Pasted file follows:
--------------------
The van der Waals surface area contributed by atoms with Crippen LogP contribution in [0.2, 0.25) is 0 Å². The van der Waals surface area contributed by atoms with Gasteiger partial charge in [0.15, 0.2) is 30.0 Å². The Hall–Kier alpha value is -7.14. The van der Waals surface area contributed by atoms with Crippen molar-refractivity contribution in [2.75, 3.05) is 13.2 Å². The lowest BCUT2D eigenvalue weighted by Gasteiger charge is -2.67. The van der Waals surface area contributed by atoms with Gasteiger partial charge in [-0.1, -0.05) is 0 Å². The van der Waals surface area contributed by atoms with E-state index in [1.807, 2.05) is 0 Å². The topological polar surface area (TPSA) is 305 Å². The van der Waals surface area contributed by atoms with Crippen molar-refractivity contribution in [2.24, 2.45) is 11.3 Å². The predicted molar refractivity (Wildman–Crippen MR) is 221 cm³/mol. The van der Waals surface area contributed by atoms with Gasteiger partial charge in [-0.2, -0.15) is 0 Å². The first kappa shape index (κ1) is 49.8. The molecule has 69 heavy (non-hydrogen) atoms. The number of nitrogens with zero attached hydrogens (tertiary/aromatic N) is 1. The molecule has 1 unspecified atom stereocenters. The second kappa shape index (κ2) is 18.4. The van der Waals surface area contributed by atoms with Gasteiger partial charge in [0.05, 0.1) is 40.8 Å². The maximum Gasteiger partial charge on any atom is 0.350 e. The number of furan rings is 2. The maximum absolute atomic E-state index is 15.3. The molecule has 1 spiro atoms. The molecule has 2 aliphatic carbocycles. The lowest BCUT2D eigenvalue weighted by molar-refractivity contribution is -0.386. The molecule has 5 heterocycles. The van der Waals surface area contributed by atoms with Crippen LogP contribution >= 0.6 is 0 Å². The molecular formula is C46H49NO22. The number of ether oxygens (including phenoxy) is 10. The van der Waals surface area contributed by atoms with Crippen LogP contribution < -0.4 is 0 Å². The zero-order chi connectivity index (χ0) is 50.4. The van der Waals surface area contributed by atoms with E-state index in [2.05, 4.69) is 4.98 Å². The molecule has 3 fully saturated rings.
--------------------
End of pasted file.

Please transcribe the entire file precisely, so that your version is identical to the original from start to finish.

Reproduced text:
The van der Waals surface area contributed by atoms with Crippen LogP contribution in [0.2, 0.25) is 0 Å². The van der Waals surface area contributed by atoms with Gasteiger partial charge in [0.15, 0.2) is 30.0 Å². The Hall–Kier alpha value is -7.14. The van der Waals surface area contributed by atoms with Crippen molar-refractivity contribution in [2.75, 3.05) is 13.2 Å². The lowest BCUT2D eigenvalue weighted by Gasteiger charge is -2.67. The van der Waals surface area contributed by atoms with Gasteiger partial charge in [-0.1, -0.05) is 0 Å². The van der Waals surface area contributed by atoms with E-state index in [1.807, 2.05) is 0 Å². The topological polar surface area (TPSA) is 305 Å². The van der Waals surface area contributed by atoms with Crippen molar-refractivity contribution in [2.24, 2.45) is 11.3 Å². The predicted molar refractivity (Wildman–Crippen MR) is 221 cm³/mol. The van der Waals surface area contributed by atoms with Gasteiger partial charge in [-0.2, -0.15) is 0 Å². The first kappa shape index (κ1) is 49.8. The molecule has 69 heavy (non-hydrogen) atoms. The number of nitrogens with zero attached hydrogens (tertiary/aromatic N) is 1. The molecule has 1 unspecified atom stereocenters. The second kappa shape index (κ2) is 18.4. The van der Waals surface area contributed by atoms with Gasteiger partial charge in [0.05, 0.1) is 40.8 Å². The maximum Gasteiger partial charge on any atom is 0.350 e. The number of furan rings is 2. The maximum absolute atomic E-state index is 15.3. The molecule has 1 spiro atoms. The molecule has 2 aliphatic carbocycles. The lowest BCUT2D eigenvalue weighted by molar-refractivity contribution is -0.386. The molecule has 5 heterocycles. The van der Waals surface area contributed by atoms with Crippen LogP contribution >= 0.6 is 0 Å². The molecular formula is C46H49NO22. The number of ether oxygens (including phenoxy) is 10. The van der Waals surface area contributed by atoms with Crippen LogP contribution < -0.4 is 0 Å². The zero-order chi connectivity index (χ0) is 50.4. The van der Waals surface area contributed by atoms with E-state index in [2.05, 4.69) is 4.98 Å². The molecule has 3 fully saturated rings.